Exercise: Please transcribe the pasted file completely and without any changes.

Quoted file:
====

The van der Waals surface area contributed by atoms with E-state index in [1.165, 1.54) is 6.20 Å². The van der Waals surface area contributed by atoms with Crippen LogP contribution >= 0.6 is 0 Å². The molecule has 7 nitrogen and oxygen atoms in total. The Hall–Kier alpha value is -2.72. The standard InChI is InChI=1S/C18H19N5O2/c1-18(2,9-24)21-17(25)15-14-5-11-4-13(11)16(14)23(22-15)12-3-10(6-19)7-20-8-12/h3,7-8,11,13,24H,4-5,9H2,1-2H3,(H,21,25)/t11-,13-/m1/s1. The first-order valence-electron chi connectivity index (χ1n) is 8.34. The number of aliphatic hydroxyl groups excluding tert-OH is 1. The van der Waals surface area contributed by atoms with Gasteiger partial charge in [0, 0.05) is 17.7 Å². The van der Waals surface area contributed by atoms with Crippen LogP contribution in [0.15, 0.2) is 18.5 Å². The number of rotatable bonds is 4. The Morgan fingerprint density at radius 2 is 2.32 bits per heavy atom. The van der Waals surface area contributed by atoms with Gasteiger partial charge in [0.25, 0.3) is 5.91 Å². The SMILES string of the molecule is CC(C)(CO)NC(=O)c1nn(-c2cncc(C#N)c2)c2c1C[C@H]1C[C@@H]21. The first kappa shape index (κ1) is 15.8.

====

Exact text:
The van der Waals surface area contributed by atoms with E-state index in [1.165, 1.54) is 6.20 Å². The van der Waals surface area contributed by atoms with Crippen LogP contribution >= 0.6 is 0 Å². The molecule has 7 nitrogen and oxygen atoms in total. The Hall–Kier alpha value is -2.72. The standard InChI is InChI=1S/C18H19N5O2/c1-18(2,9-24)21-17(25)15-14-5-11-4-13(11)16(14)23(22-15)12-3-10(6-19)7-20-8-12/h3,7-8,11,13,24H,4-5,9H2,1-2H3,(H,21,25)/t11-,13-/m1/s1. The first-order valence-electron chi connectivity index (χ1n) is 8.34. The number of aliphatic hydroxyl groups excluding tert-OH is 1. The van der Waals surface area contributed by atoms with Gasteiger partial charge in [0, 0.05) is 17.7 Å². The van der Waals surface area contributed by atoms with Crippen LogP contribution in [0.15, 0.2) is 18.5 Å². The number of rotatable bonds is 4. The Morgan fingerprint density at radius 2 is 2.32 bits per heavy atom. The van der Waals surface area contributed by atoms with Gasteiger partial charge in [0.25, 0.3) is 5.91 Å². The SMILES string of the molecule is CC(C)(CO)NC(=O)c1nn(-c2cncc(C#N)c2)c2c1C[C@H]1C[C@@H]21. The first kappa shape index (κ1) is 15.8.